Guy Bourdin: Image Maker
27 November 2014 – 15 March 2015
The UK’s largest ever exhibition of the influential and enigmatic fashion photographer Guy Bourdin, featuring over 100 works and previously unseen material from the photographer’s estate, from 1955 to 1987. This major show charted Bourdin’s distinguished 40-year career from Man Ray’s protégé to photography revolutionary in his own right and explored his pursuit of perfection. The exhibited works exemplified the craftsmanship behind his images, from production to publication, and their enduring quality as a consequence.
Guy Bourdin’s editorial and advertising imagery represent a highpoint in late twentieth century fashion photography. His work took the basic function of the fashion photograph -to sell clothing, beauty and accessories- and made it into something rich and strange. Bourdin did this without resorting to exoticism; instead, he established the idea that the product is secondary to the image. From his professional debut for Paris Vogue in the 1950s, Bourdin developed a distinctive style of visual storytelling which continues to serve as a source of inspiration to contemporary fashion photographers from Tim Walker to Nick Knight.
Curated by Alistair O’Neill with Shelly Verthime, the exhibition included over 100 colour exhibition prints of Bourdin’s most significant works, as well as early and late works in black and white that serve to challenge Bourdin’s reputation as a colour photographer. This was complimented by a range of other photographic materials: unique Polaroid test shots, double-page spread layouts, contact sheets and transparencies marked for composition that explored Bourdin’s craftsmanship as an image maker and the processes involved in producing startling and provocative imagery in a pre-digital age. It also highlighted Bourdin as a pioneer of fashion film, showcasing a range of Super-8 films he made at the same time as his on-location photo shoots.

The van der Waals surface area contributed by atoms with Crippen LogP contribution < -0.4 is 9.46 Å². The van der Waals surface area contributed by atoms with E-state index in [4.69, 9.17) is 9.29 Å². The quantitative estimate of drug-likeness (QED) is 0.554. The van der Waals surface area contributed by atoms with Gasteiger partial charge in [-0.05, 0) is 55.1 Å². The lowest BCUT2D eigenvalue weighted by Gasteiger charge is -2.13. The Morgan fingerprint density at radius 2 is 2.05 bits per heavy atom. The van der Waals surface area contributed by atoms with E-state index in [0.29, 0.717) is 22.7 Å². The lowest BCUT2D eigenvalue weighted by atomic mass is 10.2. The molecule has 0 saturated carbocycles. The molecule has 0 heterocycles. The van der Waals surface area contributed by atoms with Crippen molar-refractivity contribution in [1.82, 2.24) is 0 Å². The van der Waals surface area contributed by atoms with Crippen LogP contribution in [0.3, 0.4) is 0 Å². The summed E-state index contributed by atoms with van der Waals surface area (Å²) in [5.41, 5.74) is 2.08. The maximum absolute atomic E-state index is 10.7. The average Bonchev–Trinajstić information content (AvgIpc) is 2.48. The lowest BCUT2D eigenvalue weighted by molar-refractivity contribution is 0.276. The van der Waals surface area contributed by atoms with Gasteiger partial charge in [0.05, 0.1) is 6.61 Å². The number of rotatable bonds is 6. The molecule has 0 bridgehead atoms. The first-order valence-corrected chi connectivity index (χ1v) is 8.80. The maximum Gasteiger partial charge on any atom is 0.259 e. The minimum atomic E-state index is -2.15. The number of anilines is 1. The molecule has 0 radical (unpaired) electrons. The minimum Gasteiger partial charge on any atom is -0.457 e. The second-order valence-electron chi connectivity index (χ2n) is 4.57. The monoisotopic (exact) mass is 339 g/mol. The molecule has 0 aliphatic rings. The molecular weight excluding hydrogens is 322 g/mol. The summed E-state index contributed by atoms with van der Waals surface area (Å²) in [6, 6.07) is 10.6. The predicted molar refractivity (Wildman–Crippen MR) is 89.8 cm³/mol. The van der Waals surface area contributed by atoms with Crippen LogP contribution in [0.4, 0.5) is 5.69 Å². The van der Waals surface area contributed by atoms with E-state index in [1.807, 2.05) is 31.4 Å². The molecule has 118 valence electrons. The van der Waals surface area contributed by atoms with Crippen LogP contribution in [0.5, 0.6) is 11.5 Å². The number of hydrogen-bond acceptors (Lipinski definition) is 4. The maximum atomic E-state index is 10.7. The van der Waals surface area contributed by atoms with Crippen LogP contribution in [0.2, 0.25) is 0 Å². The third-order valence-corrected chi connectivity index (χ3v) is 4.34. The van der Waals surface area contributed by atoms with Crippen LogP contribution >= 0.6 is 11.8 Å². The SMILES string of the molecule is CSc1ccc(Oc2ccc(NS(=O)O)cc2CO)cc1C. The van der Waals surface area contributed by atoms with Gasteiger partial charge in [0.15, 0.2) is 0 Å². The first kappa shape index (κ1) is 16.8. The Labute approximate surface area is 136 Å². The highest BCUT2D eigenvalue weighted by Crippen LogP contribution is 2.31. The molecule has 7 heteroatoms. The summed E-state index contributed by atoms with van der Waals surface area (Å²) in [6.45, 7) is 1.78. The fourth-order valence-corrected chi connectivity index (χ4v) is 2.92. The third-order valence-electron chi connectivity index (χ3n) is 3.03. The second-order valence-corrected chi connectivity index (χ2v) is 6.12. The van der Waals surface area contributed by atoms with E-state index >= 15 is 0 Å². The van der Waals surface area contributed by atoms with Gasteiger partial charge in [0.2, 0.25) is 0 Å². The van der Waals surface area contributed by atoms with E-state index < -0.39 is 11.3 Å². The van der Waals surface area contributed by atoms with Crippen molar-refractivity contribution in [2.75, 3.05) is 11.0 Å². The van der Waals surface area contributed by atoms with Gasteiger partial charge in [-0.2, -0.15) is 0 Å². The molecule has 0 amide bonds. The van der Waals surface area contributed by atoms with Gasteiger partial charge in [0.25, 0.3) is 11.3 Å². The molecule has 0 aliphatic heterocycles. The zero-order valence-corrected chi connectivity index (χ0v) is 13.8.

The exhibition also featured a selection of paintings, working drawings, sketches and notebooks, not seen in the UK before, which informed his approach as an compositional image-maker and meticulous draughtsman. A highlight was the ‘Walking Legs’ series - a campaign commissioned by Charles Jourdan in 1979 exhibited in its entirety for the first time with a previously unseen accompanying fashion film.
This book, exclusively available from Somerset House, charts Guy Bourdin’s seminal road trip of Britain in 1979 to take photographs for a Charles Jourdan advertising campaign. Bourdin dispensed with the use of a model and employed instead a pair of mannequin legs, cut off just below the knee. She is only a hint of a woman, and yet in each situation in which Bourdin placed her she becomes a complete character within a story, told around many iconic British landmarks.